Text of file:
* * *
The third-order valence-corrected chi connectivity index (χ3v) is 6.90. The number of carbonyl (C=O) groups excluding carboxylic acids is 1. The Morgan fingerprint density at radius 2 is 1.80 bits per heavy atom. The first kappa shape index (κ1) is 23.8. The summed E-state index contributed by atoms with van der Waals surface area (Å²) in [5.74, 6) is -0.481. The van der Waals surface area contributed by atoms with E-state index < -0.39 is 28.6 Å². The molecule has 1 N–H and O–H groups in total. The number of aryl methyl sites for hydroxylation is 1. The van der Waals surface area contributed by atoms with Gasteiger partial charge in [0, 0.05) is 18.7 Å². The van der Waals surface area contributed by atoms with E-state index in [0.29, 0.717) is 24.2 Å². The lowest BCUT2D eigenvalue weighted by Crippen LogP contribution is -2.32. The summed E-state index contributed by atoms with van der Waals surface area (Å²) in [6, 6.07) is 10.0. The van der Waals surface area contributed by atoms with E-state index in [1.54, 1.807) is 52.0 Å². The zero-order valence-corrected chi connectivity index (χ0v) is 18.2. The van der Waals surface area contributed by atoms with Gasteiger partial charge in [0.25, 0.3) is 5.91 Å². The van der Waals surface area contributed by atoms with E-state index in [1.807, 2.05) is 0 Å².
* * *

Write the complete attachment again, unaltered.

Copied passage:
The third-order valence-corrected chi connectivity index (χ3v) is 6.90. The number of carbonyl (C=O) groups excluding carboxylic acids is 1. The Morgan fingerprint density at radius 2 is 1.80 bits per heavy atom. The first kappa shape index (κ1) is 23.8. The summed E-state index contributed by atoms with van der Waals surface area (Å²) in [5.74, 6) is -0.481. The van der Waals surface area contributed by atoms with E-state index < -0.39 is 28.6 Å². The molecule has 1 N–H and O–H groups in total. The number of aryl methyl sites for hydroxylation is 1. The van der Waals surface area contributed by atoms with Gasteiger partial charge in [0, 0.05) is 18.7 Å². The van der Waals surface area contributed by atoms with E-state index in [0.29, 0.717) is 24.2 Å². The lowest BCUT2D eigenvalue weighted by Crippen LogP contribution is -2.32. The summed E-state index contributed by atoms with van der Waals surface area (Å²) in [6, 6.07) is 10.0. The van der Waals surface area contributed by atoms with E-state index in [1.54, 1.807) is 52.0 Å². The zero-order valence-corrected chi connectivity index (χ0v) is 18.2. The van der Waals surface area contributed by atoms with Gasteiger partial charge in [0.25, 0.3) is 5.91 Å². The van der Waals surface area contributed by atoms with E-state index in [1.807, 2.05) is 0 Å².